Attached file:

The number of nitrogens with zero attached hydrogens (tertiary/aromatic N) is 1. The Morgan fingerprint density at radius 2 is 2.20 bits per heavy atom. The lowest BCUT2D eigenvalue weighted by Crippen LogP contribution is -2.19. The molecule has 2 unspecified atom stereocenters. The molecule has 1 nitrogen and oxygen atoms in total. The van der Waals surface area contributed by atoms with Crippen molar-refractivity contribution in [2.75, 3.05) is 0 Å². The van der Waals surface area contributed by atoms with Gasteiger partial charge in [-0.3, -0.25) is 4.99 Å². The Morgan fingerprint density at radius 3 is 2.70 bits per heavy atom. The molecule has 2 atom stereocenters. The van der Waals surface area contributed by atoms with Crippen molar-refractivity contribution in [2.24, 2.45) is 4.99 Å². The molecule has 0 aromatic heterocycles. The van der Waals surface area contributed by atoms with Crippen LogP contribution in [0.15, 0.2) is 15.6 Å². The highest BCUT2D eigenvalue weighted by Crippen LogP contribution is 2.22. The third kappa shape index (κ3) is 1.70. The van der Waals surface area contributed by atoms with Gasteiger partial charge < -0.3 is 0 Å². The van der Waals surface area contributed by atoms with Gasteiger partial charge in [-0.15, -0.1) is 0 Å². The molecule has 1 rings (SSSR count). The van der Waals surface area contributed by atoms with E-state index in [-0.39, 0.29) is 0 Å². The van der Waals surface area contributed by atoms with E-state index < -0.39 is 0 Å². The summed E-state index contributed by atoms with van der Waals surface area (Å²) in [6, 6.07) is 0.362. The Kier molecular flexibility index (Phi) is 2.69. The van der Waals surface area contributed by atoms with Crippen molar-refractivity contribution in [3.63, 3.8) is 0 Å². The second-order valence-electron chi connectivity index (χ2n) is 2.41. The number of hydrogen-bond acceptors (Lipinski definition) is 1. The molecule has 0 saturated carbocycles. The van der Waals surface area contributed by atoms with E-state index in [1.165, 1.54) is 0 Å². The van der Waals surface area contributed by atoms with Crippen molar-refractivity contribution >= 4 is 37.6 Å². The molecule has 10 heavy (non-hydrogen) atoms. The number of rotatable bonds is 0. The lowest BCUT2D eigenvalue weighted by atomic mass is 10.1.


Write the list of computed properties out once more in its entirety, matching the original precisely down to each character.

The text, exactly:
The number of nitrogens with zero attached hydrogens (tertiary/aromatic N) is 1. The Morgan fingerprint density at radius 2 is 2.20 bits per heavy atom. The lowest BCUT2D eigenvalue weighted by Crippen LogP contribution is -2.19. The molecule has 2 unspecified atom stereocenters. The molecule has 1 nitrogen and oxygen atoms in total. The van der Waals surface area contributed by atoms with Crippen molar-refractivity contribution in [2.75, 3.05) is 0 Å². The van der Waals surface area contributed by atoms with Gasteiger partial charge in [-0.3, -0.25) is 4.99 Å². The Morgan fingerprint density at radius 3 is 2.70 bits per heavy atom. The molecule has 2 atom stereocenters. The van der Waals surface area contributed by atoms with Crippen molar-refractivity contribution in [2.24, 2.45) is 4.99 Å². The molecule has 0 aromatic heterocycles. The van der Waals surface area contributed by atoms with Crippen LogP contribution in [0.15, 0.2) is 15.6 Å². The highest BCUT2D eigenvalue weighted by Crippen LogP contribution is 2.22. The third kappa shape index (κ3) is 1.70. The van der Waals surface area contributed by atoms with Gasteiger partial charge < -0.3 is 0 Å². The van der Waals surface area contributed by atoms with Gasteiger partial charge in [-0.15, -0.1) is 0 Å². The molecule has 1 rings (SSSR count). The van der Waals surface area contributed by atoms with E-state index in [-0.39, 0.29) is 0 Å². The van der Waals surface area contributed by atoms with E-state index < -0.39 is 0 Å². The summed E-state index contributed by atoms with van der Waals surface area (Å²) in [6, 6.07) is 0.362. The Kier molecular flexibility index (Phi) is 2.69. The van der Waals surface area contributed by atoms with Crippen molar-refractivity contribution in [3.63, 3.8) is 0 Å². The second-order valence-electron chi connectivity index (χ2n) is 2.41. The number of hydrogen-bond acceptors (Lipinski definition) is 1. The molecule has 0 saturated carbocycles. The van der Waals surface area contributed by atoms with E-state index in [1.165, 1.54) is 0 Å². The van der Waals surface area contributed by atoms with Crippen molar-refractivity contribution >= 4 is 37.6 Å². The molecule has 10 heavy (non-hydrogen) atoms. The number of rotatable bonds is 0. The lowest BCUT2D eigenvalue weighted by atomic mass is 10.1.